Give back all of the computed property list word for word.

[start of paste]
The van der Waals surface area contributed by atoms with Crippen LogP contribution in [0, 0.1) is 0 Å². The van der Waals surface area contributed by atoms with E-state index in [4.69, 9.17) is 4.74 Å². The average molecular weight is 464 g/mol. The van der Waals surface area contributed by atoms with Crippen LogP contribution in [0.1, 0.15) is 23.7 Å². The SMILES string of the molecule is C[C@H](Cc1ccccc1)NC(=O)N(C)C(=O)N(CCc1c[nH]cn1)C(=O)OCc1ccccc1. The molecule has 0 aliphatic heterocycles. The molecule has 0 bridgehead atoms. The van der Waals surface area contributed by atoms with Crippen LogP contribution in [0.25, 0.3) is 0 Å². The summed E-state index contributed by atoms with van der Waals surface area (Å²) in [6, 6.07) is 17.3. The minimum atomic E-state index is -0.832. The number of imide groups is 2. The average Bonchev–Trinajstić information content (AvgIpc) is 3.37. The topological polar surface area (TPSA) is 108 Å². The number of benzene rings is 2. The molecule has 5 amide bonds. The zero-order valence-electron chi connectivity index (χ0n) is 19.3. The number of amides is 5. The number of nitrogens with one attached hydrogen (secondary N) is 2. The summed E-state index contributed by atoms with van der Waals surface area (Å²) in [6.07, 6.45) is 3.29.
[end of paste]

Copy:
The van der Waals surface area contributed by atoms with Crippen LogP contribution in [0, 0.1) is 0 Å². The van der Waals surface area contributed by atoms with E-state index in [4.69, 9.17) is 4.74 Å². The average molecular weight is 464 g/mol. The van der Waals surface area contributed by atoms with Crippen LogP contribution in [0.1, 0.15) is 23.7 Å². The SMILES string of the molecule is C[C@H](Cc1ccccc1)NC(=O)N(C)C(=O)N(CCc1c[nH]cn1)C(=O)OCc1ccccc1. The molecule has 0 aliphatic heterocycles. The molecule has 0 bridgehead atoms. The van der Waals surface area contributed by atoms with Crippen LogP contribution in [0.25, 0.3) is 0 Å². The summed E-state index contributed by atoms with van der Waals surface area (Å²) in [6, 6.07) is 17.3. The minimum atomic E-state index is -0.832. The number of imide groups is 2. The average Bonchev–Trinajstić information content (AvgIpc) is 3.37. The topological polar surface area (TPSA) is 108 Å². The number of benzene rings is 2. The molecule has 5 amide bonds. The zero-order valence-electron chi connectivity index (χ0n) is 19.3. The number of amides is 5. The number of nitrogens with one attached hydrogen (secondary N) is 2. The summed E-state index contributed by atoms with van der Waals surface area (Å²) in [6.07, 6.45) is 3.29.